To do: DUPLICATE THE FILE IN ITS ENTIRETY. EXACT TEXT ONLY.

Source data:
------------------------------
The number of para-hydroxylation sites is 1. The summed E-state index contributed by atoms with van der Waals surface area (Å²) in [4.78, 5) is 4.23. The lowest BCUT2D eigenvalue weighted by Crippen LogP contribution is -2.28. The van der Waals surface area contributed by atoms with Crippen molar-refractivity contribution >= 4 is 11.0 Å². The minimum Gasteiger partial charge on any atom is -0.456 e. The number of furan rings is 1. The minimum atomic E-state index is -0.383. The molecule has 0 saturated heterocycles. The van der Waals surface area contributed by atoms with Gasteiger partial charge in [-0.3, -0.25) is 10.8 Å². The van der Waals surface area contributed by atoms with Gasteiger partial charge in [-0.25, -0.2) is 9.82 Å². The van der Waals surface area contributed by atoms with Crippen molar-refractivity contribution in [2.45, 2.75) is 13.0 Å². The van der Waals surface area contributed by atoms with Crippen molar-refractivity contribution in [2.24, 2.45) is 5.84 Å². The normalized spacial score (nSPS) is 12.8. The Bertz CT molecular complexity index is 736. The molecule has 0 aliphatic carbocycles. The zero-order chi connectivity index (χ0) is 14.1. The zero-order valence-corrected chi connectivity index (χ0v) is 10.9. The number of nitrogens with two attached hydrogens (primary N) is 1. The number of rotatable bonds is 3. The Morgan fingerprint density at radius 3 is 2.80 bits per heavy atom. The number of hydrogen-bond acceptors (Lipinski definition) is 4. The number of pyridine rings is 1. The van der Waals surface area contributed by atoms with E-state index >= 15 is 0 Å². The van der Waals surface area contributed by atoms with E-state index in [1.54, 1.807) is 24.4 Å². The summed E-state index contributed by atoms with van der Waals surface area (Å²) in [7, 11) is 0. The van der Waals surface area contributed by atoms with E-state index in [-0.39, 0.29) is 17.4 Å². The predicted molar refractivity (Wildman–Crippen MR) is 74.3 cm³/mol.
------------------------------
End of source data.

The number of para-hydroxylation sites is 1. The summed E-state index contributed by atoms with van der Waals surface area (Å²) in [4.78, 5) is 4.23. The lowest BCUT2D eigenvalue weighted by Crippen LogP contribution is -2.28. The van der Waals surface area contributed by atoms with Crippen molar-refractivity contribution >= 4 is 11.0 Å². The minimum Gasteiger partial charge on any atom is -0.456 e. The number of furan rings is 1. The minimum atomic E-state index is -0.383. The molecule has 0 saturated heterocycles. The van der Waals surface area contributed by atoms with Gasteiger partial charge in [-0.3, -0.25) is 10.8 Å². The van der Waals surface area contributed by atoms with Gasteiger partial charge in [-0.25, -0.2) is 9.82 Å². The van der Waals surface area contributed by atoms with Crippen molar-refractivity contribution in [2.45, 2.75) is 13.0 Å². The van der Waals surface area contributed by atoms with Crippen molar-refractivity contribution in [2.24, 2.45) is 5.84 Å². The normalized spacial score (nSPS) is 12.8. The Bertz CT molecular complexity index is 736. The molecule has 0 aliphatic carbocycles. The zero-order chi connectivity index (χ0) is 14.1. The zero-order valence-corrected chi connectivity index (χ0v) is 10.9. The number of nitrogens with two attached hydrogens (primary N) is 1. The number of rotatable bonds is 3. The Morgan fingerprint density at radius 3 is 2.80 bits per heavy atom. The number of hydrogen-bond acceptors (Lipinski definition) is 4. The number of pyridine rings is 1. The van der Waals surface area contributed by atoms with E-state index >= 15 is 0 Å². The van der Waals surface area contributed by atoms with E-state index in [1.54, 1.807) is 24.4 Å². The summed E-state index contributed by atoms with van der Waals surface area (Å²) in [7, 11) is 0. The van der Waals surface area contributed by atoms with E-state index in [-0.39, 0.29) is 17.4 Å². The predicted molar refractivity (Wildman–Crippen MR) is 74.3 cm³/mol.